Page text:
Cerebellum is the 2nd largest part of the brain occupyingthe posterior cranial fossa beneath the tentorium cerebellibelonging to a distributed sensori motor network designedfor coordination of willed muscular contractions andmaintenance of body balance.
In voluntary movement› corrects motor irregularities› compares motor “central” intentions to “peripheralperformance”› controls ballistic movements In posture and equilibrium› cooperation with spinal cord, cortex and reticularformation Primarily inhibitory function
DYSARTHRIA NYSTAGMUS DYSTAXIA OF STATION AND GAIT DYSTAXIA OF LIMB MOVEMENTS.Dyssynergia (Decomposition of movements).Dysmetria.Agonist - Antagonist incoordination.Dysdiadochokinesia.Rebound phenomenon.Intention tremor HYPOTONIA
SPEECH Articulation is slow, ataxic, drawling, slurred, jerkyor explosive type. Speech is scanning in nature.
Gaze evoked nystagmus Hemispheric lesion – eyes at rest deviate 10-300toward unaffected side, on attempting to gaze elsewhere, eyes saccadestoward point of fixation Slow component toward resting point Cerebellopontine Angle Tumor – Nystagmus is coarseon looking toward affected side and fine & rapid on gazing to oppt side – BRUNSNYSTAGMUS
May over or under - shoot target with attemptsat fixation ( ocular dysmetria ) In primary position, may see saccadic intrusions(such as macro square – wave jerks ) or primarynystagmus ( incl. vertical, esp up-beat nystagmus )or periodic alternating nystagmus rebound nystagmus can occur with contralateral-beating nystagmus on return of eyes to primaryposition after eccentric gaze evoked nystagmusto one side
STATION Broad based stance Swaying of body Standing on one foot - falls on affected side GAIT Free walking–wide based,clumsy staggering, lurching type of gait Straight line walking Tandem walking
Look for smoothness, accuracy,oscillations, jerkiness. Stops before or overshoots thetarget Intension tremor FINGER TO FINGER TEST(FingerTips in the Midline)FINGER TO NOSE TEST
(DYSDIADOCHOKINESIA) PRONATION ANDSUPINATION TESTUneven excurtion ofaffected side hand THIGH PATTING TESTSlaps irregularly,slowly onthe affected hand FINGER TAPPING TEST.RAPID ALTERNATING MOVEMENT TEST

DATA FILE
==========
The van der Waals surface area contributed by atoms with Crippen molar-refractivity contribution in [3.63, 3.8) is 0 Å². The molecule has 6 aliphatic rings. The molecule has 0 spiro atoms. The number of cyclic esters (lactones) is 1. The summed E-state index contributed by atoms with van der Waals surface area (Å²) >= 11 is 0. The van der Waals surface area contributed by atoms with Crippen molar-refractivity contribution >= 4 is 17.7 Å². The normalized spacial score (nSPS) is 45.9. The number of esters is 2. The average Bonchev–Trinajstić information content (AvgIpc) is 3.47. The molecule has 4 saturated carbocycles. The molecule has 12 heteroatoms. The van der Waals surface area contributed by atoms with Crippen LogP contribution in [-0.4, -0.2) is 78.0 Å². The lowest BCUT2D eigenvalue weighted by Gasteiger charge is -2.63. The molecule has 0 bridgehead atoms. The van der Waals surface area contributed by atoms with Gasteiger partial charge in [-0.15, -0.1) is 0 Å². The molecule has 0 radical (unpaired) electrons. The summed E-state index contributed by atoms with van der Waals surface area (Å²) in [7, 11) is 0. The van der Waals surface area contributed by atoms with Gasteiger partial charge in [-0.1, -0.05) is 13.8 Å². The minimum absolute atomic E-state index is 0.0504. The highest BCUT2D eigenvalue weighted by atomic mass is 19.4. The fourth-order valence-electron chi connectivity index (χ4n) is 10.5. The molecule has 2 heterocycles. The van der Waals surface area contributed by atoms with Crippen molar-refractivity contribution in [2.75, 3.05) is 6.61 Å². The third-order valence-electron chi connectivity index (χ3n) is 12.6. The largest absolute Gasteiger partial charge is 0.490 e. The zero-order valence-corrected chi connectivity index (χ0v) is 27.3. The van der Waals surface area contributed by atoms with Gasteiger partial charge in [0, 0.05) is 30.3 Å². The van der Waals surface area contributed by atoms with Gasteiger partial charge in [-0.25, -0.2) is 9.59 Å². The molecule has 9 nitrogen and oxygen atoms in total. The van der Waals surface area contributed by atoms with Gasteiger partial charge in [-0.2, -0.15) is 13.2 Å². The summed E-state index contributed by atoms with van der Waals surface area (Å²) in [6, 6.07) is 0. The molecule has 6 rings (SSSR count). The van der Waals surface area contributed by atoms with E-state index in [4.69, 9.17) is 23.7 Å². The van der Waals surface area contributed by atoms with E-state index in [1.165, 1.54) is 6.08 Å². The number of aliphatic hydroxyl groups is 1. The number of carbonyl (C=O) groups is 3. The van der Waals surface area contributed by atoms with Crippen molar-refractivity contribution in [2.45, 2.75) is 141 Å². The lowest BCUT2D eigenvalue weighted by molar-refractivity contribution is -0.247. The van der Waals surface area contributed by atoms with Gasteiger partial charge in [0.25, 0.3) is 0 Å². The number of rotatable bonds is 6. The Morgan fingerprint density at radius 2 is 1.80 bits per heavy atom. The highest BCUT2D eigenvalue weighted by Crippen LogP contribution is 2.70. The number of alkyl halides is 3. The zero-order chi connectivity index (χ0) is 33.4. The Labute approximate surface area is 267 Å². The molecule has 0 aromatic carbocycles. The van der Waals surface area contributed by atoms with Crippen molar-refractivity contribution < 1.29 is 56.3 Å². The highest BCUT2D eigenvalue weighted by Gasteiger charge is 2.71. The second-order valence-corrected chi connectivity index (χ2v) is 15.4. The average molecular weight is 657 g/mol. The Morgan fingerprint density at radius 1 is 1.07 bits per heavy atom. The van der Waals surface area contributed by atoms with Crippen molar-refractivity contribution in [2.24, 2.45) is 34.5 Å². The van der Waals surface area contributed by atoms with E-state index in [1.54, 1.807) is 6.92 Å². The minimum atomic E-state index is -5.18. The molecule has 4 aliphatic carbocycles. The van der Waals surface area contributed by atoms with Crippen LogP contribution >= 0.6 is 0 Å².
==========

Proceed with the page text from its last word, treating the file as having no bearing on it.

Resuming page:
ARM PULLING TEST(Holmes Rebound Test) patient fails to checkarm’s flight WRIST TAPPING TESTArm oscillates back andforth and overshoots severaltimesOVERSHOOTING AND CHECKING TESTS
PAST POINTING TESTSArm on the affected side deviate outwardstowards the side of lesionThree types of drift of outstretched hands1. Pyramidal drift( pronator or Barre’s sign)Arm sinks downward and there is accompanying pronationof the forearm.2. Parietal driftArm usually rises and strays outward (updrift)3. Cerebellar driftArm drifts mainly outward, either at the same level, risingor less often sinking.
OTHER ADDITIONAL TESTS Tapping in a circle Spiral drawing test Drawing line between two fixed points Macrographia
HEEL-KNEE TEST Heel overshoots the knee sideways and develops a rotaryoscillations as heel approaches the knee While moving down the shin the heel oscillates from side to side. HEEL TAPPING TEST DRAWING A CIRCLE WITH THE LEG
Decrease in resistance to passive movement of musclesrelated to depression of gamma motor neuronactivity INSPECTIONAt rest, assumes a floppy posture(rag doll appearance)while walking, floppy sagging, loose jointed appearance. PASSIVE MOVEMENTIncreased range of joint exertion PENDULOUS MUSCLE STRECH REFLEXESLeg swings to and fro several times
A: Lateral or Hemispheric syndrome B: Midline or Vermis(Rostral vermis) syndrome C :Caudal Vermis(Flocculonodular) syndrome A+B+C :Pancerebellar syndrome
Hemisphere Appendicular ataxia Stroke(Bleed,infarct)Tumor(Astrocytoma)Abscess,multiplesclerosis.Vermis Gait Ataxia Alcoholicdegeneration,midline tumorFlocculonodular lobe Nystagmus,extraocular movementabnormalityTumors(astrocytoma,medulloblastoma,ependymomaPancerebellar All of The Above Drugs,Toxins,paraneoplasticSite of lesion manifestation cause
GAIT CYCLE-period between successive points at whichheel of the same foot strikes the ground.1. STANCE PHASE -foot in contact with the ground, occupies 60-65 %of the cycle.2. SWING PHASE -Begins when toes leave the ground. DOUBLE LIMB SUPPORT -Both feet are in contact with the ground,occupies 20-25% of the walking cycle.
1. Initial Contact› The moment when the foot contacts the ground, heel strike (heelstrike)2. Loading response› The weight is rapidly transferred onto the outstretched limb, thefirst period of double-limb support (foot flat)3. Midstance› The body progresses over a single, stable limb4. Terminal Stance› Progression over the stance limb continues. The body movesahead of the limb and weight is transferred onto the forefoot5. Pre-Swing› A rapid unloading of the limb occurs as weight is transferred ontothe forefoot (toe-off)
1. Initial swing› The thigh begins to advance as the foot comes up fromthe floor.2. Midswing› The thigh continues to advance as the knee begins toextend; the foot clears the ground.3. Terminal Swing› The knee extends; the limb prepares to contact theground for Initial Contact.
Parameters to measure & characterize gait:1. Step length -Distance advanced by one footcompared to the position of the other2. Stride length -Sum of two consecutive step lengthsor the distance advanced by one foot compared toits prior position3. Step time –Time between heel strike of one footto the subsequent heel strike of the contralateralfoot4. Stride time –time for a full gait cycle5. Average Gait velocity - Stride length divided bystride time